This is a huge development on 143.13 hectares with up to 2,675 dwellings and apartments, employment hub, rail station, a secondary school and 2 primary schools, retail, health centres and all that goes with it. It has now been approved in outline by South Glos Council.

You might hope that the planning application would be an exemplary development worthy of celebrating in a European Green Capital. You would be disappointed.

There is some good stuff here but it will clearly be another car dominated development with cycling and walking at the margins. In particular there is little provision for delivering the strategic cycle routes to integrate with the rest of the city.

As always, we will be insisting that every resident of South Gloucestershire, whatever their age or ability, deserves safe and inviting space for cycling, which should never be to the detriment of walking. We expect developments to deliver the main elements of the Bristol Cycling Manifesto, and specifically the strategic cycle network. We expect Triple A provision (for All Ages and Abilities) as outlined in Making Space for Cycling.

Here is our response: BristolCyclingCampaignResponsetoConsultationFiltonAirfield

Space for Cycling

Does this measure advance the six themes of 1) Protected space on main roads; 2) Remove through motor traffic; 3) Safe routes to school; 4) Cycle friendly town centres; 5) Cycle routes in green spaces; 6) 20mph speed limits?

Amber – overall neutral
While some benefits, detail is lacking

Road Danger Reduction

Does this measure seek a genuine reduction in danger for all road users by identifying and controlling the principal sources of threat?

Amber – overall neutral
Not enough detail

Triple A Quality (All Ages and Abilities)

Will this measure be attractive to all ages and abilities using all kinds of cycles?

Amber – overall neutral

Strategic Cycling Network

How does this measure contribute to the development of Bristol Council’s planned integrated and coherent strategic cycle network?

Red – overall disbenefit
Key cycle routes need to be specified

Cycle-proofing

How far does this measure provide for Triple A Space for Cycling in the future?

Amber – overall neutral

 

Bristol Cycling Campaign makes the following comments on the “Revised Pedestrian and Cycle Strategy” section of $5.6 Access and Movement in the Design & Access Statement Addendum:

 

  1. A direct cycling route should be provided to connect Charlton Road with Highwood Road. This route would need to go directly through any development in the middle. The siting and layout of the proposed secondary school must not preclude this. This is an ancient public right of way, which would have been regarded as sacrosanct if access rights had not been extinguished to create the airfield. This link offers the most direct and flattest cycle route between much of north-west Bristol (e.g. Westbury on Trim, Henleaze and Southmead, including the hospital) and key destinations such as Patchway and Aztec West, so would be highly desirable and worth negotiation. If the opportunity to create a high quality cycle route on this alignment is wasted, then fewer journeys will made by bicycle and more by private car, and many local roads will become gridlocked.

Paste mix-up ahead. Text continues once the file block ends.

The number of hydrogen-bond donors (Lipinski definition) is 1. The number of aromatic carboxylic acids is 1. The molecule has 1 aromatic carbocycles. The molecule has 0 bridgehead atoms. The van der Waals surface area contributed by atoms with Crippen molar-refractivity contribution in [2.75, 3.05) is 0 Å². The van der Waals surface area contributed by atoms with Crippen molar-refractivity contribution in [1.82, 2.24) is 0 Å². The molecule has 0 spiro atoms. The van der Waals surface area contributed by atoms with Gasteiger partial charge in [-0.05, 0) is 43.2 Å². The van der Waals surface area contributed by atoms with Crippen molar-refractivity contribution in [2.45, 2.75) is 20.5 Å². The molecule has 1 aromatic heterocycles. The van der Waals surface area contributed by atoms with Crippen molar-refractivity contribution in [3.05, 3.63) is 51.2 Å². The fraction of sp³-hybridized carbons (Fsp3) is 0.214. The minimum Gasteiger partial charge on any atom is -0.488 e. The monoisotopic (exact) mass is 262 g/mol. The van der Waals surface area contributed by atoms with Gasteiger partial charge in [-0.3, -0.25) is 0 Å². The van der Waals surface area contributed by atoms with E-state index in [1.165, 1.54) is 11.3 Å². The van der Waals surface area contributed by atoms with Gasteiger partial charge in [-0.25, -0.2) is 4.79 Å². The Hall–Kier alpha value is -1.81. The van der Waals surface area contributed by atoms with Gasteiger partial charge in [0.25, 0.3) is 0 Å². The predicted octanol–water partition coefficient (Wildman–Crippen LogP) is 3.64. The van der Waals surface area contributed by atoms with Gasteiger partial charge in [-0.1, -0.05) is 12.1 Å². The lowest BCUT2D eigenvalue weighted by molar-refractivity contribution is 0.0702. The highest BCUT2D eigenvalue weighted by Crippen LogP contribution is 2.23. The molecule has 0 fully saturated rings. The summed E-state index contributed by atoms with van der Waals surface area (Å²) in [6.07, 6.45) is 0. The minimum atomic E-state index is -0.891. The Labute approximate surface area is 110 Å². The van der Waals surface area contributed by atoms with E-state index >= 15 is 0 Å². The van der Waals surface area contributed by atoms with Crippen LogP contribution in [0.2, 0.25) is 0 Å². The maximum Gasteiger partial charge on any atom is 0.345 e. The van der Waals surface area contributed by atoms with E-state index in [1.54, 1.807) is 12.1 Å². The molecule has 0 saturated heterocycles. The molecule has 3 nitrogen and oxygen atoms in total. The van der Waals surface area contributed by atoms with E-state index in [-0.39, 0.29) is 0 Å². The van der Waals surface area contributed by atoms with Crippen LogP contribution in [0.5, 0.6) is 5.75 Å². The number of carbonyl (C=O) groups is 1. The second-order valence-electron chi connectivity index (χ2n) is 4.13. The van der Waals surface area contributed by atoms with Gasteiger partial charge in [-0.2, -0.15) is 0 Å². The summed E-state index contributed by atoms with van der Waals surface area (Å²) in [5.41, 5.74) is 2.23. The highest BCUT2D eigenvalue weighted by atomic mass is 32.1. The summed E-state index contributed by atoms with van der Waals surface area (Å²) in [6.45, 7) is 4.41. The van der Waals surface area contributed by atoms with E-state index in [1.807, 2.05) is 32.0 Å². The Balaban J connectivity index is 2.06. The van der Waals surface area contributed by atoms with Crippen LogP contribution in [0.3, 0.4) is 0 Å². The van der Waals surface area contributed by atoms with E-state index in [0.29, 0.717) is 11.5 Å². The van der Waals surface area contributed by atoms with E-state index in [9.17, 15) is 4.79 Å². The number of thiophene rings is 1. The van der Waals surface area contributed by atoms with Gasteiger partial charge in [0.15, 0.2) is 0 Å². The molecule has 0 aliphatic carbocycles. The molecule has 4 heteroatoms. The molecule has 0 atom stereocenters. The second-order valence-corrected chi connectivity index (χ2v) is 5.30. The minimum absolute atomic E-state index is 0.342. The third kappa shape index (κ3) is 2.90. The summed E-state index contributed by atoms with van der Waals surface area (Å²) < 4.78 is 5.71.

2. The proposed “Cycle Trunk route” offers a reasonably good east-west route, although the proposed alignment seems to include a few unnecessary twists and turns, including a couple of inconvenient right-angle turns. Every effort should be made to eliminate these.
  3. However shared use by cyclists and pedestrians is not suitable for high volumes of walking and cycling. Fully segregated facilities should be provided on principal cycle routes such as the Cycle Trunk route.
  4. We would expect priority to be given to cycle routes across junctions.
  5. A more comprehensive neighbourhood cycle network should be specified, to ensure that all local journeys really are more convenient by bicycle than by car.
  6. We urge that 20 mph speed limits be specified throughout the development.
  7. We would like to see the design standards that are being used. This could be demonstrated with cross sections of proposed cycle routes. The standards should be high enough to reflect the expected traffic levels.
  8. We would like to see traffic cells used that are permeable to cycling and walking.
  9. At this stage planning space for cycling parking would be prudent, particularly at key locations such as schools, transport hubs, and shops.
  10. The application needs to be much more specific about key cycle routes which need to be provided, in particular direct & efficient routes as set out in the Bristol Strategic Cycle Network in this area.
  11. Cycle routes should be made available before buildings are occupied, to ensure that cycling is a viable travel option for new occupants as soon as they move in, and to prevent a repeat of the unfortunate situation which arose with Hayes Way.